>The Bretton Arms Country Inn This graceful manse of a gentleman's farm began life on the grounds of what would become the Mount Washington. When the gentleman quit his farm (angered by rampant hotel development, perhaps?), his home was converted to sleeping quarters for the chauffeurs of hotel guests. In 1907, it opened to the public. Now it's a 34-room B&B-style inn with spacious rooms that retain much of their historic character. A free shuttle runs up to the Mount Washington, where Bretton Arms guests have use of the facilities. $65-$99 per room, per night, including breakfast; 800-314-1752; mtwashington.com/resortlodging/brettonarms.cfm
>The Lodge at Bretton Woods Know that this used to be called a "motor lodge," and you get the picture: conventional 1950s motel architecture, great for families. And each room has either a balcony or patio with stunning views of the big hotel and Mt. Washington. $99-$199 per rooom, per night, including continental breakfast; 800-314-1752; mtwashington/resortlodging/motorinn.cfm
Where to Eat
>The Hotel Dining Room This may be the signature experience of a stay at the Mount Washington. The octagonal formal dining room is immense, with enormous windows facing the mountain. Guests are appropriately attired (jackets required for men), the wait staff is polished and proper, a 300-bottle Wine Spectator-award-winning wine list accompanies new takes on culinary classics (grilled lobster with gingered beets), and the in-house four-piece ensemble makes it all swing to jazz standards. Reservations: 603-278-1000
>The Bretton Arms Dining Room Elegant, though less grand and formal than the hotel dining room, the Bretton Arms is still a superior culinary endeavor. The chef, after all, has the advantage of not having to cook for 700 people. Expect gourmet entrees served by candlelight in front of a blazing fireplace. Reservations: 603-278-1000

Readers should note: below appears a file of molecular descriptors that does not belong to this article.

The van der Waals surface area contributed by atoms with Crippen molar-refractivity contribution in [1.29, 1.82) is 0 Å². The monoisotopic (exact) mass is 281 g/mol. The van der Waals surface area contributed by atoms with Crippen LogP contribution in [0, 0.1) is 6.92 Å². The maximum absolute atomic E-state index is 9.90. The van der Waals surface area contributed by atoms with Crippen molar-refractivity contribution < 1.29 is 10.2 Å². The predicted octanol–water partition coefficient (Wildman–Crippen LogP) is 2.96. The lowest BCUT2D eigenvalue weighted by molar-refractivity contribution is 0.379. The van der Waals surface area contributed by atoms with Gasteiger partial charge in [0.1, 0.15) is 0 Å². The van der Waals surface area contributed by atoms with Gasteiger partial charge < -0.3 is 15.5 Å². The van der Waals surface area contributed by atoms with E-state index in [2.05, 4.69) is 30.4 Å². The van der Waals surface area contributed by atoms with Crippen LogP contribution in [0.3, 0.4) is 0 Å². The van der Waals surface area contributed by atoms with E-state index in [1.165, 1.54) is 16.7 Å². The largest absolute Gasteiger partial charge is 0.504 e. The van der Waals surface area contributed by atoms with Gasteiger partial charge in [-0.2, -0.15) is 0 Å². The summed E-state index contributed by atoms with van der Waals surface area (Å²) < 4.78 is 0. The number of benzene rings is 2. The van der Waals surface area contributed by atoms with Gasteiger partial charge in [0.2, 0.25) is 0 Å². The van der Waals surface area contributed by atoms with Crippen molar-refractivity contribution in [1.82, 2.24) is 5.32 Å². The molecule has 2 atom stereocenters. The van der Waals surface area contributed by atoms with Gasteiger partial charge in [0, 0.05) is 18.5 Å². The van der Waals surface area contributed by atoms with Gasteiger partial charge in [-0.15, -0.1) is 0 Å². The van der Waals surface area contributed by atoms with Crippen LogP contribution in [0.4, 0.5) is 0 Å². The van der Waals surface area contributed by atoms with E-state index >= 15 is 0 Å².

>The Notchland Inn If you want to escape from campus, the highly touted Notchland Inn is 12 miles away. Chef Sandy Reinschmidt's culinary creations are worthy of their setting, an 1862 granite Tudor mansion with views across the valley to Crawford and Hope peaks. The five-course menu changes daily, focusing on seasonal ingredients and local preparations. One seating nightly, 7 p.m.; closed Mon-Tues; 800-866-6131; notchland.com
Where to Play
>Mount Washington Cog Railway Chug your way up Mt. Washington aboard the Cog Railway, a New Hampshire icon owned by the resort. Take a scenic ride, eat in the dining car or, for the first time in its 135-year history, ride the Little Engine That Could to a landing just below the summit for a 1,100-vertical-foot run on a groomed slope beside the tracks. $25-$59; 800-922-8825
>The Cave This dimly lit Prohibition-era speakeasy is inside the Mount Washington Hotel. There's live, cabaret-style music nightly.
>The Pub A popular après-ski joint at the base of the mountain, The Pub is part of Bretton Woods' newly renovated post-and-beam base lodge. Gather here for a brew after last run. 603-278-3320